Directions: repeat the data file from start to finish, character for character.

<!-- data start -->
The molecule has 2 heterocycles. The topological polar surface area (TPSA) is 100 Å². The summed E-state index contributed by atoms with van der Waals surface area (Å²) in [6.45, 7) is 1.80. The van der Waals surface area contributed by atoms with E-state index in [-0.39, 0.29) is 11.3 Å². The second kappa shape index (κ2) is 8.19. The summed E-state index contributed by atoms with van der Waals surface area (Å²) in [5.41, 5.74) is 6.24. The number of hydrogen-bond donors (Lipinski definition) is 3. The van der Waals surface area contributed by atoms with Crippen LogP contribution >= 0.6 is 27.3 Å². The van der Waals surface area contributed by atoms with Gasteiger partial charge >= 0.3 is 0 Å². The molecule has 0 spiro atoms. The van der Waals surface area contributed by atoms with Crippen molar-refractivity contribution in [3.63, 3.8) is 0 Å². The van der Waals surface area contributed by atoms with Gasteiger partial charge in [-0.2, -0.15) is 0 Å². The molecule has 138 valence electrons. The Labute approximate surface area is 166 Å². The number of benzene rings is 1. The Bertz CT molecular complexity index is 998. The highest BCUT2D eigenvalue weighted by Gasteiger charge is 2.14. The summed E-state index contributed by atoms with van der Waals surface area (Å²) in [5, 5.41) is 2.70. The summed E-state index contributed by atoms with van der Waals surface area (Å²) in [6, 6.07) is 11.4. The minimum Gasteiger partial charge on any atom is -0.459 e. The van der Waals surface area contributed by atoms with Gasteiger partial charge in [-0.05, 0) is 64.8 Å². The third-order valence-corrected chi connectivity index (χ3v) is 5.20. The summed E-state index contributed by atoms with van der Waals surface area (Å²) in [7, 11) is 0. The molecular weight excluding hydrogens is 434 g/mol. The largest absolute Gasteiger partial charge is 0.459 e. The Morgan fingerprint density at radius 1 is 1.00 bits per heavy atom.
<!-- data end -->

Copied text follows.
The molecule has 2 heterocycles. The topological polar surface area (TPSA) is 100 Å². The summed E-state index contributed by atoms with van der Waals surface area (Å²) in [6.45, 7) is 1.80. The van der Waals surface area contributed by atoms with E-state index in [-0.39, 0.29) is 11.3 Å². The second kappa shape index (κ2) is 8.19. The summed E-state index contributed by atoms with van der Waals surface area (Å²) in [5.41, 5.74) is 6.24. The number of hydrogen-bond donors (Lipinski definition) is 3. The van der Waals surface area contributed by atoms with Crippen LogP contribution >= 0.6 is 27.3 Å². The van der Waals surface area contributed by atoms with Gasteiger partial charge >= 0.3 is 0 Å². The molecule has 0 spiro atoms. The van der Waals surface area contributed by atoms with Crippen molar-refractivity contribution in [3.63, 3.8) is 0 Å². The van der Waals surface area contributed by atoms with Gasteiger partial charge in [-0.2, -0.15) is 0 Å². The molecule has 138 valence electrons. The Labute approximate surface area is 166 Å². The number of benzene rings is 1. The Bertz CT molecular complexity index is 998. The highest BCUT2D eigenvalue weighted by Gasteiger charge is 2.14. The summed E-state index contributed by atoms with van der Waals surface area (Å²) in [5, 5.41) is 2.70. The summed E-state index contributed by atoms with van der Waals surface area (Å²) in [6, 6.07) is 11.4. The minimum Gasteiger partial charge on any atom is -0.459 e. The van der Waals surface area contributed by atoms with Gasteiger partial charge in [-0.05, 0) is 64.8 Å². The third-order valence-corrected chi connectivity index (χ3v) is 5.20. The summed E-state index contributed by atoms with van der Waals surface area (Å²) in [7, 11) is 0. The molecular weight excluding hydrogens is 434 g/mol. The largest absolute Gasteiger partial charge is 0.459 e. The Morgan fingerprint density at radius 1 is 1.00 bits per heavy atom.